Security Posture Assessment resources

No, I don’t think this is a good start.
Its ignores such fundamentals as policy, change management, awareness, management reporting, risk assessment and risk tolerance …

And much like that.

Take a look at and tell us how you an your management views something like that for “assessing posture”.

I can make a very good case to management, the people who will be supplying the budget for such things and to whom the reports will go, that PenTesting is such an insignificant part of a security assessment and has nothing to do with an organization’s security posture that it is misleading for Hollywood and the media to play it up.

Errors and omissions, poor configuration, inadequate training, poorly specified and tested applications; these an other “insider risks” – quite apart from any “malicious” insiders – swamp the external flaws
that a PenTest would uncover by a ratio of many tens of thousands to one.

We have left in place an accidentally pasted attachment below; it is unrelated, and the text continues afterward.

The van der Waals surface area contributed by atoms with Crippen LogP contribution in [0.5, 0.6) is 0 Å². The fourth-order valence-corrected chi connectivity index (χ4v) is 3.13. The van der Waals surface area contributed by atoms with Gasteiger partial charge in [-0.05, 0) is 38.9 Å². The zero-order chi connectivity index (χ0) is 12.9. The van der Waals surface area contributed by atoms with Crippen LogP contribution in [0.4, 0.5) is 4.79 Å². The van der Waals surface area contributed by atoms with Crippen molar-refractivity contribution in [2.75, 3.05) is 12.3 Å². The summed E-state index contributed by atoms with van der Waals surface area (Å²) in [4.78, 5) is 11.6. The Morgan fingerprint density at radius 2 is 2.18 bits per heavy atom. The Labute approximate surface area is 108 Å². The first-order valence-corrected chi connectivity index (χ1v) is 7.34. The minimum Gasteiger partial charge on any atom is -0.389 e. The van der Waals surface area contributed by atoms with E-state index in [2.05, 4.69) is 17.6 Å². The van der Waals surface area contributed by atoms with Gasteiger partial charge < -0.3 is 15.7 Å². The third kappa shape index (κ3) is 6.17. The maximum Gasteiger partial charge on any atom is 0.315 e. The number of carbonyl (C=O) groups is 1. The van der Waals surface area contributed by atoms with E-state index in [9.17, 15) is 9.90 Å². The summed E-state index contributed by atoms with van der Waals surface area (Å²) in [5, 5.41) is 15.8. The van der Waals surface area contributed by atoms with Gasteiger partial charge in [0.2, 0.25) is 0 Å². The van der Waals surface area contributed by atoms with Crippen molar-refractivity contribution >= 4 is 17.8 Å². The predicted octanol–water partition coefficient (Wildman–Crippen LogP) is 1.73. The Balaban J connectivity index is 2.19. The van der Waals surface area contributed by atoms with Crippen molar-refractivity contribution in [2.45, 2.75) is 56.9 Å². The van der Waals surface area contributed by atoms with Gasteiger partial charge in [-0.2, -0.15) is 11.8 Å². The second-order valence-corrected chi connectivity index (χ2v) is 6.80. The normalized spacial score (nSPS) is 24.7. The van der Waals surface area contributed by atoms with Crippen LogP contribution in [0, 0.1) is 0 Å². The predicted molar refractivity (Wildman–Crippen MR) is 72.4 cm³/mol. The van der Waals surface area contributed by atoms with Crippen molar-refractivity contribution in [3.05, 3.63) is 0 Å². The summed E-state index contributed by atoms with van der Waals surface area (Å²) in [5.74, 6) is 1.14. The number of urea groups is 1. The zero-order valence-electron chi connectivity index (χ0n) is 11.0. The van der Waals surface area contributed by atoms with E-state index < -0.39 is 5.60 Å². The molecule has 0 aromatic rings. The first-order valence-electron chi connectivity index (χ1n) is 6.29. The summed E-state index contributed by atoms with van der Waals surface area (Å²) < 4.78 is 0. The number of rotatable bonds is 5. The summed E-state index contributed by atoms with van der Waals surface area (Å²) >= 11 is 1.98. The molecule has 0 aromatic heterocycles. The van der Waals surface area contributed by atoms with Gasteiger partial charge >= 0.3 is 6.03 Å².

Note: I saw ‘flaws’ not ‘risks’. A security expert should be focusing on the risks, not the flaws. That’s what separates a security expert from a techie who is keen on ‘security’ and thinks its cool.

A Security Posture is not about holes in the firewall or XSS flaws in the web pages. One can imagine that Bernie Madoff‘s web page was quite secure, that the IT departments of Enron, Worldcom/MCI and other ‘Poster-Boys’ had great IT practices and a good ISMS. We KNOW that there were credit card companies that passed the PCI audits and PenTests/scans yet were still compromised.

No, a PenTest, even when of value, is NOT the place to start.

And if a PenTest shows a leaking sieve you can be sure its because the Tone At The Top is wrong.

And if a PenTest shows nothing wrong, it still says nothing about how FUBARed (or FUBBed of you are British) the organization is internally.

Have you looked at other models like Cobit – which starts with the question “What is your IT strategy an how does it empower the organization?

If you view yourself as a technical type and don’t want to get involved in things you deem ‘management’, then there’s still stuff like ISM3

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